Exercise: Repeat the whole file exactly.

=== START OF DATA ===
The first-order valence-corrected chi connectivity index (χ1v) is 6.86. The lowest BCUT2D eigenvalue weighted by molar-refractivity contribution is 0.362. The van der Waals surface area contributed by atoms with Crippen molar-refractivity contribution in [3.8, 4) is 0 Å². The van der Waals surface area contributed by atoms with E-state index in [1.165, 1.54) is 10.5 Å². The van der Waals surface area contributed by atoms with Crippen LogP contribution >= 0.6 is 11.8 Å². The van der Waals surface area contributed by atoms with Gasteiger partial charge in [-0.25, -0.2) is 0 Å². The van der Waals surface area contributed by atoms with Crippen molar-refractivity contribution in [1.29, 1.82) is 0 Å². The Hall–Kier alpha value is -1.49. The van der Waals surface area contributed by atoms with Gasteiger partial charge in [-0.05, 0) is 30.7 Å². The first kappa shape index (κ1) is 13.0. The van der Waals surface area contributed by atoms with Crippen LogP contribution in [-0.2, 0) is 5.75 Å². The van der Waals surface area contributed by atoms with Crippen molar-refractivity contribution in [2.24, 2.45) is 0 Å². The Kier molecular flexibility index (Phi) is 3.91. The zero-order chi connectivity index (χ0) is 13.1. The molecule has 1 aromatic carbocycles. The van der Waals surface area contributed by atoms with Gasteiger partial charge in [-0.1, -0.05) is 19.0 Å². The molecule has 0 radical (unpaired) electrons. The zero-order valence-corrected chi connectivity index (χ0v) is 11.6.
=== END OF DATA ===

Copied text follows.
The first-order valence-corrected chi connectivity index (χ1v) is 6.86. The lowest BCUT2D eigenvalue weighted by molar-refractivity contribution is 0.362. The van der Waals surface area contributed by atoms with Crippen molar-refractivity contribution in [3.8, 4) is 0 Å². The van der Waals surface area contributed by atoms with E-state index in [1.165, 1.54) is 10.5 Å². The van der Waals surface area contributed by atoms with Crippen LogP contribution >= 0.6 is 11.8 Å². The van der Waals surface area contributed by atoms with Gasteiger partial charge in [-0.25, -0.2) is 0 Å². The van der Waals surface area contributed by atoms with Crippen molar-refractivity contribution in [1.29, 1.82) is 0 Å². The Hall–Kier alpha value is -1.49. The van der Waals surface area contributed by atoms with Gasteiger partial charge in [-0.05, 0) is 30.7 Å². The first kappa shape index (κ1) is 13.0. The van der Waals surface area contributed by atoms with Crippen LogP contribution in [-0.2, 0) is 5.75 Å². The van der Waals surface area contributed by atoms with Crippen molar-refractivity contribution in [2.24, 2.45) is 0 Å². The Kier molecular flexibility index (Phi) is 3.91. The zero-order chi connectivity index (χ0) is 13.1. The molecule has 1 aromatic carbocycles. The van der Waals surface area contributed by atoms with Gasteiger partial charge in [-0.1, -0.05) is 19.0 Å². The molecule has 0 radical (unpaired) electrons. The zero-order valence-corrected chi connectivity index (χ0v) is 11.6.